While the transit system uses a surveillance system now, it is more than 10 years old, requires much upkeep, and footage is stored on tapes within each vehicle that must be brought to an office and viewed.
The grant will pay for the installation of video surveillance systems on 358 Muni buses, according to city documents. The project also includes installation of wireless networks, computers and servers at three bus yards “that will enable SFMTA personnel to view, download and store the captured video images wirelessly and view them in real-time or through the Internet.”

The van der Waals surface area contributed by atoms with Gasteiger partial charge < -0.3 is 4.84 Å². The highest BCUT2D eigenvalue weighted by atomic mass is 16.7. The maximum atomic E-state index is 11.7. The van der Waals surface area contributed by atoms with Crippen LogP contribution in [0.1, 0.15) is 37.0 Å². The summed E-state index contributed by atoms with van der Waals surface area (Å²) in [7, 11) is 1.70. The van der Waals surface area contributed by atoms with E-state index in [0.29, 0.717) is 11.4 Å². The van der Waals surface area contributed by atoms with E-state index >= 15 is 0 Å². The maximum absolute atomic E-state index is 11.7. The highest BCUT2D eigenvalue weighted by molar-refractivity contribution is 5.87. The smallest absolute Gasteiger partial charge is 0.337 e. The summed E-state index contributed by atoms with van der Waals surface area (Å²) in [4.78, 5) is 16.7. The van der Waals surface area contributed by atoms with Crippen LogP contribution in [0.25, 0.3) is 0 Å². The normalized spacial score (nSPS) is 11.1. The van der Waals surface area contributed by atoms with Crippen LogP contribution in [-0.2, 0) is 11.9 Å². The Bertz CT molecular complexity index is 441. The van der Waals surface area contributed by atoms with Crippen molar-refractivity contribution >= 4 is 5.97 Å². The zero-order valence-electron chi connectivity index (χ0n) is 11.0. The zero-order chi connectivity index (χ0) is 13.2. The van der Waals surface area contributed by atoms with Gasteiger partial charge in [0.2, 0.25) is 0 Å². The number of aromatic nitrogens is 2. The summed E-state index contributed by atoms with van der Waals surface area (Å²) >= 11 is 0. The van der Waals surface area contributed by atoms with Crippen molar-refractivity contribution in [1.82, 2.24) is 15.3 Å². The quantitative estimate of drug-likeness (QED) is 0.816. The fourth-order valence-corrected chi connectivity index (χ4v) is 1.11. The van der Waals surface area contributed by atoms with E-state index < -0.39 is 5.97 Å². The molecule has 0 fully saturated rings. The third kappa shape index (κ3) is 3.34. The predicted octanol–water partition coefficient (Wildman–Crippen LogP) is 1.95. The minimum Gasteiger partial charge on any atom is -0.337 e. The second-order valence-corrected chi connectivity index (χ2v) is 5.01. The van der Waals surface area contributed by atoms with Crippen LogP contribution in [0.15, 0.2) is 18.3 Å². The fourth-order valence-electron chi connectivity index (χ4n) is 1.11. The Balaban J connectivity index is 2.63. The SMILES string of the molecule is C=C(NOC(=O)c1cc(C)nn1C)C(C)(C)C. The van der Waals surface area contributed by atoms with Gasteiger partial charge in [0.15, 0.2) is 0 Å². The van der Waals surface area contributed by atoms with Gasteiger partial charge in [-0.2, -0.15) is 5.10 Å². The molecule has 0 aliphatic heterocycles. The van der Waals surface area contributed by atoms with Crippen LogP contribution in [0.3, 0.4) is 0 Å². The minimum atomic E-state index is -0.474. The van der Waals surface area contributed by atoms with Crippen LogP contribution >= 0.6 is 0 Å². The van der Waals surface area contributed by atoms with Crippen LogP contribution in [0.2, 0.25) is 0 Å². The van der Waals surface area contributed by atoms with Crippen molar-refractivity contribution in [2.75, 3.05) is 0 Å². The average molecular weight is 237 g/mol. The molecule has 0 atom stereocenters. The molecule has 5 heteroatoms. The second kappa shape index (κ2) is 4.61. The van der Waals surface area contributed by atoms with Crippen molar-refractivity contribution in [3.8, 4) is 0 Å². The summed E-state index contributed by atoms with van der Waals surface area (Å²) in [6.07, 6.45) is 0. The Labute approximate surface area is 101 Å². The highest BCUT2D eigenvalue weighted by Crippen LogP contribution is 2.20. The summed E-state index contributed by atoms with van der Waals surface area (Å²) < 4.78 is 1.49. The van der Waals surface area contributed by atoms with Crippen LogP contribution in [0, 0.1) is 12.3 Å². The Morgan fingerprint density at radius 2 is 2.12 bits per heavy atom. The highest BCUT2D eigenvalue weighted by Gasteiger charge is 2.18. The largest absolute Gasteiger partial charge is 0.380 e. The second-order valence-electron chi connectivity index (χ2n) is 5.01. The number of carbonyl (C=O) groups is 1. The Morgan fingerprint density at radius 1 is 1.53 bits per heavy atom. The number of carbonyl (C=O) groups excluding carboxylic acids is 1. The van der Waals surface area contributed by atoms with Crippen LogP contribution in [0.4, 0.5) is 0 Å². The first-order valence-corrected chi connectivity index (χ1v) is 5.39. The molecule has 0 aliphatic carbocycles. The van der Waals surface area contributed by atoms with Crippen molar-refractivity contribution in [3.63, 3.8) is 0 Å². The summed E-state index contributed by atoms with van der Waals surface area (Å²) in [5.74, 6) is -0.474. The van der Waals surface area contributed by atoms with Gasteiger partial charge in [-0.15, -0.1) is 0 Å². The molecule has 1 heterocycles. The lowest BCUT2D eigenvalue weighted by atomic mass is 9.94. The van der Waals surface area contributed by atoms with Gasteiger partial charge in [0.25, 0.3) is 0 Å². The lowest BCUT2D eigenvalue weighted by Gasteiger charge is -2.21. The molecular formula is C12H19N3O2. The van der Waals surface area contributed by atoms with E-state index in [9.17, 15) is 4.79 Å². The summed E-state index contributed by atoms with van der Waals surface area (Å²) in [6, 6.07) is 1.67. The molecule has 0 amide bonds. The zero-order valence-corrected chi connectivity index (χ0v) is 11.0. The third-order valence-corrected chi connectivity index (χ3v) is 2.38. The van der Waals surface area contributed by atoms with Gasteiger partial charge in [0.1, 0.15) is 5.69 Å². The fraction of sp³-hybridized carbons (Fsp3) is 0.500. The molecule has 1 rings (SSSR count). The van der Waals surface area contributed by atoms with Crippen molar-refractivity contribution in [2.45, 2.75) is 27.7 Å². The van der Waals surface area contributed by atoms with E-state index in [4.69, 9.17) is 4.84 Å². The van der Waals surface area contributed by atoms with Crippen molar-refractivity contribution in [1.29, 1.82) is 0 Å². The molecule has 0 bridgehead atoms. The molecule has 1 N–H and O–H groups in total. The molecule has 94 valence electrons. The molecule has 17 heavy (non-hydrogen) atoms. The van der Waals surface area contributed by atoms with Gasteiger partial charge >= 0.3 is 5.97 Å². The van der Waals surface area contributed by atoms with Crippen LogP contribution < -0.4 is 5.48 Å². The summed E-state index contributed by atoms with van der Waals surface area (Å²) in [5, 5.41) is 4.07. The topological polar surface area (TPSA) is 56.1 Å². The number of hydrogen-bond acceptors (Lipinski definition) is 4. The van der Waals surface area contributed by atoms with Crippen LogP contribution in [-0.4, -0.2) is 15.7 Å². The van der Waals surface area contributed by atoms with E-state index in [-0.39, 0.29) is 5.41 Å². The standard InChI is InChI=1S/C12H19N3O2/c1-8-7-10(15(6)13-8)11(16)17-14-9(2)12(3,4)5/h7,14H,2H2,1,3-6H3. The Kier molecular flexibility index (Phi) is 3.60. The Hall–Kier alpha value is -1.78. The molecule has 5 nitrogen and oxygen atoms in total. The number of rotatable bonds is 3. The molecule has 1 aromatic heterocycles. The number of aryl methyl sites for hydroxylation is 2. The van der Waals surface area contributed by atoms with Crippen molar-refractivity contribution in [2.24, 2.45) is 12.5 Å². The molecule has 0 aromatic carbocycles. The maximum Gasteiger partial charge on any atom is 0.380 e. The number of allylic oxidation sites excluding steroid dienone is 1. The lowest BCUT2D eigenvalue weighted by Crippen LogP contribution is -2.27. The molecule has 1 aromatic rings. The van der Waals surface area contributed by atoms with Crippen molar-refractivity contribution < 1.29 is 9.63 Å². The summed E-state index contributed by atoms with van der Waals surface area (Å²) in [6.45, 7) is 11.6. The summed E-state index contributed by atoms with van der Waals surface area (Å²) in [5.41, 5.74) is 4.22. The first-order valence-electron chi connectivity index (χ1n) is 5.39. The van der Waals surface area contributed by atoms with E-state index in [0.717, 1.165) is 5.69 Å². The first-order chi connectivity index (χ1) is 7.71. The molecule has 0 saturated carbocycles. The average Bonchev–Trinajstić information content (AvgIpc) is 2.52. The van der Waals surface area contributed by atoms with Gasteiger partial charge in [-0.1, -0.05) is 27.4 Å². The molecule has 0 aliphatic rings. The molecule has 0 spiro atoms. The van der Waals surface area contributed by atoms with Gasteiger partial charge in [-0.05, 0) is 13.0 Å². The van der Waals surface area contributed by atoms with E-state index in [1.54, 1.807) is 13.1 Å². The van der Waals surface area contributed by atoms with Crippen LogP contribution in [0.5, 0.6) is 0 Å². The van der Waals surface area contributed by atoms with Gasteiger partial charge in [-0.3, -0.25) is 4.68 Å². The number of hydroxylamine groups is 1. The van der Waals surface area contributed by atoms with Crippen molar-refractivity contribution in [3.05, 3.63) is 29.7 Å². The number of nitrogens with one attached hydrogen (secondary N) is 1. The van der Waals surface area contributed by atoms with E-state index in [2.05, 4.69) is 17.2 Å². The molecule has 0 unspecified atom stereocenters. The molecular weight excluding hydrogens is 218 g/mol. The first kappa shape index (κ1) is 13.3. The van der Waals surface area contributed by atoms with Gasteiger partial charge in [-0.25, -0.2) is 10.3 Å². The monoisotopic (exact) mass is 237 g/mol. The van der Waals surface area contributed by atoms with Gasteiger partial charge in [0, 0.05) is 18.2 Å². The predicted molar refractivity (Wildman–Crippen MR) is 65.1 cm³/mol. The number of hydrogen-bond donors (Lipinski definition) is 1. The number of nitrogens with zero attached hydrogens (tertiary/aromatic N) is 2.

“Having a more reliable camera system will help us improve safety, reduce and more effectively manage claims and prosecute crimes,” said Kristen Holland, spokeswoman for the San Francisco Municipal Transportation Agency, which oversees Muni. “Surveillance footage has and will continue to be one of the key elements of our efforts to reduce vandalism and all crimes on Muni.”